Monday, March 23, 2015

Any day now

Back to regular broadcasting now but not before I say that I truly appreciate every single response to my last post here. I was so overwhelmed with support and love from people far and wide, and it meant a lot to me. I will not be posting on the issue again, as I believe I've covered everything that needs to be said. If it comes up in my life again in the future, I'll just refer people on to that post.

I've had a massive week, and a massive week before (Oh, I've been slack with posting here) so this post has a lot of photos and a lot to catch up on...


I'm almost there with the content for my book. Almost. Well, I'm certainly closer than I've ever been before... I think I'll have all the work done by the 31st, which is so soon, and hopefully I'll be able to chill out over Easter. Like, I'll still have work to do in putting it together with the book designer, but all the drawings and writing will be done. Consequently I've been spending a lot of time in my studio,  working away, but also making sure to take time out. Funnily enough, I've worked out that the less time I give myself to work, the more work I get done. If I use every single day I have spare in the studio I take the time for granted and seem to work at a slower pace I guess. Hmpf. The baffling ways in which my productivity thrives. Needless to say the large majority of the photos above were taken in my studio (was I really doing that much work?) I had S over for dinner and set up a little table for two, it was very fun and made me consider a career in some sort of quaint 1960s Italian Restaurant set dressing. I cooked a rather strange stir fry which once again put my culinary skills to shame, it wasn't bad but you know, I just can never seem to cook up something amazing that people tell tales to their friends about!

At another point last week I also had dinner with my VCA friends which I enjoyed vastly. We hadn't all gotten together in a long time, and it was typically boisterous with everyone talking over the top of each other at volumes louder than necessary. They're great people, and it's always great when we all get together because you remember that there's a certain sacred bond between those who've been through art school together... My friend G turned up late with a box of half eaten pizza and it was brilliant.

Three Thousand which is like a Melbourne culture guide (culture guide? Is that what you call it?) asked me to review The Wizard of Oz synced with Pink Floyd's Dark Side of the Moon, in 3D, at a private IMAX cinema screening (there were four of us in the cinema), and it was about as much fun as it sounded. If you've ever wondered about that conspiracy theory (like I had) you can read what I made of it here:

S cooked me an incredible, restaurant quality dinner on Saturday night before we went to Dr. Morse for a friend's birthday drinks. I supplied the wine. I had to go into the store and talk to the person and buy it and everything, phew. Anyway Dr. Morse was so packed out, I had never been there before and certainly did not expect the kind of crowd they pulled - especially for being so far from the CBD and even from Smith Street. We had a bit of dance and I stayed on the Pinot which made for what I like to call 'wine eyes' which happens when you drink too much wine and your eyes are all droopy and slow-blinking. Wine eyes can occasionally turn into 'wine body' which is much less appealing so luckily we got a taxi home before that occurred.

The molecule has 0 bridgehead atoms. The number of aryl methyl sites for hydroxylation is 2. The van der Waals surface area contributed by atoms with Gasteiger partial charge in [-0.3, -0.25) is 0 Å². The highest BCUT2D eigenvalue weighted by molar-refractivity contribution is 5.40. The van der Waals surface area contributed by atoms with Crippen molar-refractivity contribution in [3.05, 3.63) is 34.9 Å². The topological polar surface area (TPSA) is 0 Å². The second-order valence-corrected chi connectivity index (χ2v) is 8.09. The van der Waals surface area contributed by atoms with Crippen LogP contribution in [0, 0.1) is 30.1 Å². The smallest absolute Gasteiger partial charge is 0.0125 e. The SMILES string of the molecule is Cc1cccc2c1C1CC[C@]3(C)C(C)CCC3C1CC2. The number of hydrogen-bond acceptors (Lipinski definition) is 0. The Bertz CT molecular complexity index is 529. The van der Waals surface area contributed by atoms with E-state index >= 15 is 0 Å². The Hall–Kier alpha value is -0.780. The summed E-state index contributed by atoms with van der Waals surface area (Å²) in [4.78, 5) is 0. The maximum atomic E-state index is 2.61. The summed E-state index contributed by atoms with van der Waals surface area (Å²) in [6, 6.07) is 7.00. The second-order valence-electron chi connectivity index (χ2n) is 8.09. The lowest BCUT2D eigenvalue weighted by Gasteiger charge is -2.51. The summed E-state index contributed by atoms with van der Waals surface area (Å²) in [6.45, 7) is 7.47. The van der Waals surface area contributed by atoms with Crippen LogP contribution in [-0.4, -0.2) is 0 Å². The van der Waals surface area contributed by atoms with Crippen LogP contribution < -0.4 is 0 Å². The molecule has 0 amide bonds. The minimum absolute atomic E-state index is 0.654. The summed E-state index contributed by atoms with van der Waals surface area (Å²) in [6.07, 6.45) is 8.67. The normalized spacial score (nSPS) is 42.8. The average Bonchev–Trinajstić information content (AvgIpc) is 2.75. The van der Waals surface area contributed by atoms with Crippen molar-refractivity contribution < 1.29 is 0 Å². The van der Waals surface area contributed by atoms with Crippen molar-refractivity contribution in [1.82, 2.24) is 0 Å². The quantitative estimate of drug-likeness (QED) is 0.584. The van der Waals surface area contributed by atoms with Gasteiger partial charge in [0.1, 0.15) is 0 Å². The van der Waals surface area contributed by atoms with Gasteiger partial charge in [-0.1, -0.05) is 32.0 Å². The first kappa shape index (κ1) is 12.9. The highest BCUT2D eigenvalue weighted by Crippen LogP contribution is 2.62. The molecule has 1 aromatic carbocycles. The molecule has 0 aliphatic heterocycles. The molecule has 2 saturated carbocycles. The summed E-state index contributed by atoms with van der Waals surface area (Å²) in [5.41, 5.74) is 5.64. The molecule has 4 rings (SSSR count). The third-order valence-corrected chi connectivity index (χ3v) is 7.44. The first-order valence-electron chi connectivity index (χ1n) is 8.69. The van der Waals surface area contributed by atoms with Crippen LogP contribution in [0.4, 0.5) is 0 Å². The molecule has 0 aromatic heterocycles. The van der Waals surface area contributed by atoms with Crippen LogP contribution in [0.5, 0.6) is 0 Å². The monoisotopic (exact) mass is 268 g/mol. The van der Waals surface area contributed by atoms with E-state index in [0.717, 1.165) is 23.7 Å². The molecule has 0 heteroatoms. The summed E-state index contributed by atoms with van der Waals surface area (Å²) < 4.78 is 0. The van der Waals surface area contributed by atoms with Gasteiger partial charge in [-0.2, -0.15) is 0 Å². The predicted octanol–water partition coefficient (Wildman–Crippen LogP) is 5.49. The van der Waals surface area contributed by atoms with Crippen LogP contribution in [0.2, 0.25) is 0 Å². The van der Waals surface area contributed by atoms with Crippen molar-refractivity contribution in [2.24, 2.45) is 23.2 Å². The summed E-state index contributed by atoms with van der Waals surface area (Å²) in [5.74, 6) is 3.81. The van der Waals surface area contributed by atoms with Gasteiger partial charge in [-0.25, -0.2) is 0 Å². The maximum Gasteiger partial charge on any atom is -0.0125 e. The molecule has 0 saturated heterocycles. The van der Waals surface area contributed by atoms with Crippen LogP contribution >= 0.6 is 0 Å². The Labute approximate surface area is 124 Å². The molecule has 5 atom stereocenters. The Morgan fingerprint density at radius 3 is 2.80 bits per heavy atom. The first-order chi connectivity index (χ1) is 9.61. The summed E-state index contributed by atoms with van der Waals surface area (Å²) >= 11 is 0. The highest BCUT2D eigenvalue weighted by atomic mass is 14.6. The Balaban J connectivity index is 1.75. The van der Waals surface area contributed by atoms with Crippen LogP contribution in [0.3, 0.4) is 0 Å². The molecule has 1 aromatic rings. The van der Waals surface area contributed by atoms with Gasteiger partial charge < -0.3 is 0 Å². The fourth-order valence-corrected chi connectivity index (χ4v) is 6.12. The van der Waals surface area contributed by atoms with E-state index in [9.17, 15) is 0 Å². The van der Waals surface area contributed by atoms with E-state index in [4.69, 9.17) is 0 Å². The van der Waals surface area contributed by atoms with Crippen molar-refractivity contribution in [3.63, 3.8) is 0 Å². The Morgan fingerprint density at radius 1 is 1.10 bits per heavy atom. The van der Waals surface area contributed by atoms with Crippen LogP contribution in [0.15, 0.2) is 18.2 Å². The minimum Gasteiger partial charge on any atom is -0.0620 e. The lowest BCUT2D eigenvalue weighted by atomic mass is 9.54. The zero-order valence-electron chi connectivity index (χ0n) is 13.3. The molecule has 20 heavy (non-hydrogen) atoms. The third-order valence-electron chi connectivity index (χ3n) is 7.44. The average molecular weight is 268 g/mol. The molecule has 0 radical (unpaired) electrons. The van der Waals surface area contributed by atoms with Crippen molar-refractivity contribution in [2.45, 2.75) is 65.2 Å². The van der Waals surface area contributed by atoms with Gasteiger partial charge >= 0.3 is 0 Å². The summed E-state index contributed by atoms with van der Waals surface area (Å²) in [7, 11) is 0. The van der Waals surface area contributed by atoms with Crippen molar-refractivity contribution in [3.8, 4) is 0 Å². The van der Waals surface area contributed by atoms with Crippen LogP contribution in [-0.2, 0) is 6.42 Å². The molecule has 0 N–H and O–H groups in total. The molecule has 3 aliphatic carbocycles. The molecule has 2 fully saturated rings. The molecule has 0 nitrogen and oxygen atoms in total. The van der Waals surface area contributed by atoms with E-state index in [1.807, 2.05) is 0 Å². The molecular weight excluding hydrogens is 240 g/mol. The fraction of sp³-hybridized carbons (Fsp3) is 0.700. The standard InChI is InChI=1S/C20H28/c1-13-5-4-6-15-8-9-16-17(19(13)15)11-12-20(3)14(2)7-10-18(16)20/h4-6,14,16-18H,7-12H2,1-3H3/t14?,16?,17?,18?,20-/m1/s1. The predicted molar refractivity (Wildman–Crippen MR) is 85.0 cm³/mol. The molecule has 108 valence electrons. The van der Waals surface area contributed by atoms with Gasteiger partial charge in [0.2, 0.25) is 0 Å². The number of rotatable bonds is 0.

On Sunday night I went to the Romance Was Born 'Bush Magic' runway show as a part of the Virgin Australia Melbourne Fashion Festival. It completely blew me away. I had never seen a live runway show of theirs, so being privy to this spectacle (in the FRONT ROW no less guys!) really solidified the respect I have for Anna and Luke as designers. It was at the National Gallery of Victoria in the great hall there. The lighting was purple hued and a scent of eucalyptus was apparent as you walked in. Sounds of lyrebirds and kookaburras echoed off of the beautiful stained glass roof, and the runway was lined generously with paper cut outs of gum leaves and gum nuts. The models walked out of a ramshackle looking timber bush shack, flanked by ballet dancers in gum nut baby costumes and even more remarkable costumes of a koala, a cockatoo, a kookaburra and even a 'Big Bad Banksia Man'. The music was perfectly vague - xylophone versions of classic 'Aus Rock' songs - my favourite was 'I Am Woman' at the very beginning. I wrote on Instagram that Luke and Anna get it right every time, and that I am continuously blown away by the intricacy in their themes, that are always executed impeccably. At 12am last night I was still buzzing from it, at 10.48pm tonight I'm STILL buzzing from it! It was just beautiful, and an experience I will have with me for a long time. I really have never felt that way about a runway show before, I've seen a few, but they're always been so stark and lacking in heart and parading dry concepts (okay so I haven't seen too many high end runway shows but..) This was just amazing. I didn't want it to end.